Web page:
FIFA has lodged a criminal complaint with Zurich’s cantonal prosecutor as evidence of suspected criminal mismanagement by FIFA’s former management and companies appointed by them in relation to the ‘Haus zur Enge’ has surfaced following an investigation by external experts.
The complaint identifies the direct involvement of former FIFA President Joseph S. Blatter together with other persons in relation to activities relating to the agreements that were signed in relation to the facility, which is located in downtown Zurich. The complaint includes the entire project costs at CHF 500 million, and identifies that the previous FIFA administration poured CHF 140 million into renovating and refurbishing a building that the organisation doesn’t own, while also locking itself into a long-term rental agreement on unfavourable terms when compared to standard market rates, which, in total, will cost FIFA CHF 360 million by the date of expiration in 2045. That is half a billion Swiss Francs that could and should have been channeled into the development of global football.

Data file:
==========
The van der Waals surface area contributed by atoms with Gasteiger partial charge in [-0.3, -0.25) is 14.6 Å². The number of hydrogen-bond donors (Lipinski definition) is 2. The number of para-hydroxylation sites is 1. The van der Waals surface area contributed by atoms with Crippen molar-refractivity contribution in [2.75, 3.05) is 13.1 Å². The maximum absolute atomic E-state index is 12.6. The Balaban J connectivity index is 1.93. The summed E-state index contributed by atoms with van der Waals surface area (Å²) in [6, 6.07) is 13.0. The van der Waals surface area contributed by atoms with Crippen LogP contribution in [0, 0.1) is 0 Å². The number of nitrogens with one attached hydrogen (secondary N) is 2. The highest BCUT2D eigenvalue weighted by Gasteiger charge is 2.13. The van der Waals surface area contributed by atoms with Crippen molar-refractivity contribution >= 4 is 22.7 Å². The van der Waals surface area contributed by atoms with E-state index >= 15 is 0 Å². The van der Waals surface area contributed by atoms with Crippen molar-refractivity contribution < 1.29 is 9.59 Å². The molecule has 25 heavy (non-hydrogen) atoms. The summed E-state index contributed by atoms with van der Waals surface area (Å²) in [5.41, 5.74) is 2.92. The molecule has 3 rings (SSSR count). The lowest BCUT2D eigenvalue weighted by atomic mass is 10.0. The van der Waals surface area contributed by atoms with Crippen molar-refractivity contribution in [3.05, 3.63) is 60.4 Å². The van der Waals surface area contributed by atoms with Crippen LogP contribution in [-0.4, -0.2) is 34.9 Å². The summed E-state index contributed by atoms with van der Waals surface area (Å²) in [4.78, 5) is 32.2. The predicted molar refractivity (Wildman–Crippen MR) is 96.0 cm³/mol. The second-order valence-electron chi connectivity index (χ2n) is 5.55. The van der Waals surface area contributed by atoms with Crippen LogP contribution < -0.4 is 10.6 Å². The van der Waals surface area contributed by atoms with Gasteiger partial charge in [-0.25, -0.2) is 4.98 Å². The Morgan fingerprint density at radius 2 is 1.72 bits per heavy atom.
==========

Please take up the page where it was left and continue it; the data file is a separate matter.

“Given the massive costs associated with this Museum, as well as the general way of working of the previous FIFA management, a forensic audit was conducted in order to find out what really happened here,” said FIFA Deputy Secretary General (Administration) Alasdair Bell. “That audit revealed a wide range of suspicious circumstances and management failures, some of which may be criminal in nature and which therefore need to be properly investigated by the relevant authorities. We came to the conclusion that we had no choice other than to report the case to state prosecutors, not least because the current management of FIFA also has fiduciary responsibilities to the organisation and we intend to live up to them, even if those before us dismally failed to.”
The highly complex investigation of all documents pertaining to the ‘Haus zur Enge’ project – a building that occupies ten floors with 3,000 square metres of exhibition space, events and dining areas, 34 apartments and office space with approximately 140 workstations in the Enge district of Zurich – has now resulted in a criminal complaint being delivered by hand to Zurich’s cantonal prosecutor.
The current FIFA administration also intends to submit all documentation related to this matter to the independent Ethics Committee so that it may instigate whatever investigation it considers appropriate given the circumstances.
In addition, FIFA will continue to cooperate with the authorities in Switzerland and elsewhere so that those people who damaged football are held accountable for their actions.